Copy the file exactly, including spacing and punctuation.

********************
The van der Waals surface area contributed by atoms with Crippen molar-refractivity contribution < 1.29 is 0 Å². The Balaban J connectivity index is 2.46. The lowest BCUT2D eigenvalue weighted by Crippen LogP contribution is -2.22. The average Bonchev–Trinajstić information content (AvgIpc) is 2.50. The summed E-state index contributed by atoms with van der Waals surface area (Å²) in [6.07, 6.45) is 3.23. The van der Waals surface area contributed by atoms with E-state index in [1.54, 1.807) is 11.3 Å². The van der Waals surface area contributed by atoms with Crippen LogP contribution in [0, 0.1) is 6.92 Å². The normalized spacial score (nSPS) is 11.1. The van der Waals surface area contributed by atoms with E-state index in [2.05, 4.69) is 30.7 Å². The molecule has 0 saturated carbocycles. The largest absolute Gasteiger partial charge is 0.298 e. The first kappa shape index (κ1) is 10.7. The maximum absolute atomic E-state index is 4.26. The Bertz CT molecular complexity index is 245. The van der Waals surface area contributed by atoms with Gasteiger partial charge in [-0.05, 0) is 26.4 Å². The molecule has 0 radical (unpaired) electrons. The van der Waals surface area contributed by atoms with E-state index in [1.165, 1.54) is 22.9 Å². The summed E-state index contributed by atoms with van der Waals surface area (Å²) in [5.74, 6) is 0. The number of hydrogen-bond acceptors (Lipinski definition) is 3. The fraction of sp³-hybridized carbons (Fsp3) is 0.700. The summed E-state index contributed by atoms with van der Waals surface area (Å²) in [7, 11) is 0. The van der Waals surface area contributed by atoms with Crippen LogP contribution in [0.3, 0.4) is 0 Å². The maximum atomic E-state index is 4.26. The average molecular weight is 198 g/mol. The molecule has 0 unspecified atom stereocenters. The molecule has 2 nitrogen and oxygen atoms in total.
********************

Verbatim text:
The van der Waals surface area contributed by atoms with Crippen molar-refractivity contribution < 1.29 is 0 Å². The Balaban J connectivity index is 2.46. The lowest BCUT2D eigenvalue weighted by Crippen LogP contribution is -2.22. The average Bonchev–Trinajstić information content (AvgIpc) is 2.50. The summed E-state index contributed by atoms with van der Waals surface area (Å²) in [6.07, 6.45) is 3.23. The van der Waals surface area contributed by atoms with E-state index in [1.54, 1.807) is 11.3 Å². The van der Waals surface area contributed by atoms with Crippen LogP contribution in [0, 0.1) is 6.92 Å². The normalized spacial score (nSPS) is 11.1. The van der Waals surface area contributed by atoms with E-state index in [2.05, 4.69) is 30.7 Å². The molecule has 0 saturated carbocycles. The largest absolute Gasteiger partial charge is 0.298 e. The first kappa shape index (κ1) is 10.7. The maximum absolute atomic E-state index is 4.26. The Bertz CT molecular complexity index is 245. The van der Waals surface area contributed by atoms with Gasteiger partial charge in [-0.05, 0) is 26.4 Å². The molecule has 0 radical (unpaired) electrons. The van der Waals surface area contributed by atoms with E-state index in [1.165, 1.54) is 22.9 Å². The summed E-state index contributed by atoms with van der Waals surface area (Å²) in [5.74, 6) is 0. The number of hydrogen-bond acceptors (Lipinski definition) is 3. The fraction of sp³-hybridized carbons (Fsp3) is 0.700. The summed E-state index contributed by atoms with van der Waals surface area (Å²) in [7, 11) is 0. The van der Waals surface area contributed by atoms with Crippen LogP contribution in [0.3, 0.4) is 0 Å². The maximum atomic E-state index is 4.26. The average molecular weight is 198 g/mol. The molecule has 0 unspecified atom stereocenters. The molecule has 2 nitrogen and oxygen atoms in total.